Tuesday, November 8, 2011

Counting Sheep, Part I

It wasn't so long ago that I was afraid of most dogs, let alone real farm animals. I've never ridden a horse, and I got chased across a field by cows when my college roommate took me home for Thanksgiving in Vermont. So when my husband first brought up the subject of getting a flock of sheep to live and graze in our organic vineyard, I hemmed and hawed for a while.

From The Wizard of Oz:
Cowardly Lion: I haven't slept in weeks.
Tin Man: Why don't you try counting sheep?
Cowardly Lion: That doesn't do any good — I'm afraid of 'em.
But he played "the green card" of how much better it would be for the vineyard and the environment than running the diesel tractor/mower and the manual, noisy, gas-powered weed whackers. And way better than chemical herbicide. Besides, he reasoned, the sheep would leave natural fertilizer too! So we visited a nearby sheep ranch and I not only became smitten with the small "Babydoll" sheep (aka Olde English Babydoll Southdowns), I also fell in love with the Maremma livestock guardian dogs that lived in the pasture with the sheep.

In a month's time we found a nearby breeder with a small flock of babydolls that he was selling after he had expanded his own (human) family. And then we found a Maremma breeder who had imported a male and female from Italy a year earlier, and who had just had a litter of 7 adorable pups.

I couldn't resist the Maremma puffballs... er, puppies.

Fast-forward another month and we found ourselves with a flock of 7 sheep: 4 rams--two of which were 7 month old lambs, and 3 ewes--two of which were presumed to be pregnant and one a seven month old lamb. The owner offered us a package deal price, including delivery, that we couldn't refuse! We negotiated for the puppy to stay on the goat farm with his parents and siblings until he was a little older, and we were ready to bring him to his new home and job.

Our neighbor graciously allowed us to temporarily put the sheep out in one of their fenced-in, but unused pastures. Good thing, as we had no place to put them up at the Vineyard! We'd go over several times a day to feed, check on, and marvel at the wooly beasts. Who knew, when I said "I Do," that I would become a shepherd?! My friends and family's reactions spanned the range from amused to aghast.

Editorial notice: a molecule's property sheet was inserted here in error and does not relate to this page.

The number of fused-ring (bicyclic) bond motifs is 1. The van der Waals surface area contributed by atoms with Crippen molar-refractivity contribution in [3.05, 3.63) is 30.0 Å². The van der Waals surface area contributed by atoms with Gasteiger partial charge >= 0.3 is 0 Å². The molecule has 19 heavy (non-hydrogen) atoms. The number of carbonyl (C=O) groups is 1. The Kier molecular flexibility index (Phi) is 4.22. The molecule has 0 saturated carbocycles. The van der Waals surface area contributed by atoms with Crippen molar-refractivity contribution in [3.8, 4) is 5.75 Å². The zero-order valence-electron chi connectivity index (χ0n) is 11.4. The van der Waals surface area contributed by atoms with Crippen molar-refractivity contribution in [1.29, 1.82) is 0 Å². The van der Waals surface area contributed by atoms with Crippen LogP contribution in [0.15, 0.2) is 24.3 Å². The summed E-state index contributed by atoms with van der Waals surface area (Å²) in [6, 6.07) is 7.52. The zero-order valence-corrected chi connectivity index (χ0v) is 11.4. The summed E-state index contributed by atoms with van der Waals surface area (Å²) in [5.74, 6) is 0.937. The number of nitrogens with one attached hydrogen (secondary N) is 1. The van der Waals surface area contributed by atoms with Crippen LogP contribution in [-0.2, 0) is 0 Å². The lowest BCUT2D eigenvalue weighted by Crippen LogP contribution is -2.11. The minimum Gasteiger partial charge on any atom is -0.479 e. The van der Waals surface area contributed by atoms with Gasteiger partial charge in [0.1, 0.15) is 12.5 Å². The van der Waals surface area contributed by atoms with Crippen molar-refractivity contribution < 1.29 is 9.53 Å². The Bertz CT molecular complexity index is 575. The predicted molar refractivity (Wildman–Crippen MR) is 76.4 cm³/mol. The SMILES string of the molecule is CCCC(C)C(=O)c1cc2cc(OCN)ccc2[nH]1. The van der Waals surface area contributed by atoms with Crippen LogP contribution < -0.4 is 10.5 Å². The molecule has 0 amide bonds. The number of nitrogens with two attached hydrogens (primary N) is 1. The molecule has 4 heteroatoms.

7 Babydoll sheep, grazing on The Jones' hillside
Whereas just prior to the flock's arrival I was in a blissful state of "un-conscious incompetence," by the time the first week was over I was fairly overwhelmed with my certainty of "conscious incompetence." Three incidents fueled those feelings and also put me on my way to learning quickly under fire.

1. A mountain lion was spotted cruising the fence where the Jones' goats grazed in the pasture just across the road from the sheep. John sketched a rough design for a "barn," and we dashed off to the lumber yard the day before Thanksgiving to get the materials to build said barn... or more accurately, shed. We built the 8x10 barn in an afternoon, the first thing I'd ever (helped) built. We got the sheep into the barn at dusk, wrapped our newly arrived electro-net fence around it, and went to bed exhausted.

The barn in its first iteration. We herded and then secured
all 7 sheep in the barn every night for a couple of months.
2. The alpha ram, a regal beast that we named Farley, butted me hard from behind on my behind while I was (obviously) not being attentive. I learned the critical shepherd lesson #1: Never turn your back on a ram.

3. When we came out to feed and check up on the sheep one afternoon, we found the two adult rams, Farley and his son Tupper, butting the heck out of each other using their heads as "battering rams." It left no doubt in my mind where the term had originated. Over and over the two backed up, faced off, and then ran at each other, ramming their heads together until the two of them looked like their brains were spilling out of the tops of their heads. That night we did a RUSH order on two ram shields to block their forward vision--which prevented the rams from charging us or each other. 

Amateur hour; me trying to adjust the straps on Farley's shield

The fact that Tupper quickly learned how to escape from his shield is a mere detail... But having Farley in his shield removed him from the duel. Tupper stopped initiating the charges when Farley couldn't play his role. Lesson learned: Rams are aggressive toward each other when ewes go into heat, even when the rams are father and son, and even when you assumed a first year ewe wouldn't go into heat! Who knew?!

What I did know is that I had a lot to learn and that there would be a lot of "oh sh*t" moments while I learned them. I also was starting to learn that I could tell these 7 sheep apart pretty quickly, and recognize behavioral traits and which sheep hung out with which other sheep out in the pasture. And so began my journey as a shepherd.

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